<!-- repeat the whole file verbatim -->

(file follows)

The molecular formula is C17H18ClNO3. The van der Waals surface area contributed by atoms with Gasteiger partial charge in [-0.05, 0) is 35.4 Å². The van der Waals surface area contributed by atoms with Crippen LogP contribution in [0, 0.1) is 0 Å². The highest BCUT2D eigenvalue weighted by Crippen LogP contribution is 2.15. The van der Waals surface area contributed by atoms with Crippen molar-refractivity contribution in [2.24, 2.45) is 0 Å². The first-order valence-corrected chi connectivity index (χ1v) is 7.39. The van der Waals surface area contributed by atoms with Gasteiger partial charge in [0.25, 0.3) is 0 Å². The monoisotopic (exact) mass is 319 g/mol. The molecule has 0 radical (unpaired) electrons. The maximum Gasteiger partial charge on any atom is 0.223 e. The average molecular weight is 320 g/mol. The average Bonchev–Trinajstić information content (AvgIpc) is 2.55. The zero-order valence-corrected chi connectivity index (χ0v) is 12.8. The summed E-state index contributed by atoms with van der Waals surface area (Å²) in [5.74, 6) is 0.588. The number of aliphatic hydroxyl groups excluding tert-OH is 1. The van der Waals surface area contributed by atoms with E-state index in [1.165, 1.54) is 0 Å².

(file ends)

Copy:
The molecular formula is C17H18ClNO3. The van der Waals surface area contributed by atoms with Gasteiger partial charge in [-0.05, 0) is 35.4 Å². The van der Waals surface area contributed by atoms with Crippen LogP contribution in [0, 0.1) is 0 Å². The highest BCUT2D eigenvalue weighted by Crippen LogP contribution is 2.15. The van der Waals surface area contributed by atoms with Crippen molar-refractivity contribution in [2.24, 2.45) is 0 Å². The first-order valence-corrected chi connectivity index (χ1v) is 7.39. The van der Waals surface area contributed by atoms with Gasteiger partial charge in [0.25, 0.3) is 0 Å². The monoisotopic (exact) mass is 319 g/mol. The molecule has 0 radical (unpaired) electrons. The maximum Gasteiger partial charge on any atom is 0.223 e. The average molecular weight is 320 g/mol. The average Bonchev–Trinajstić information content (AvgIpc) is 2.55. The zero-order valence-corrected chi connectivity index (χ0v) is 12.8. The summed E-state index contributed by atoms with van der Waals surface area (Å²) in [5.74, 6) is 0.588. The number of aliphatic hydroxyl groups excluding tert-OH is 1. The van der Waals surface area contributed by atoms with E-state index in [1.165, 1.54) is 0 Å².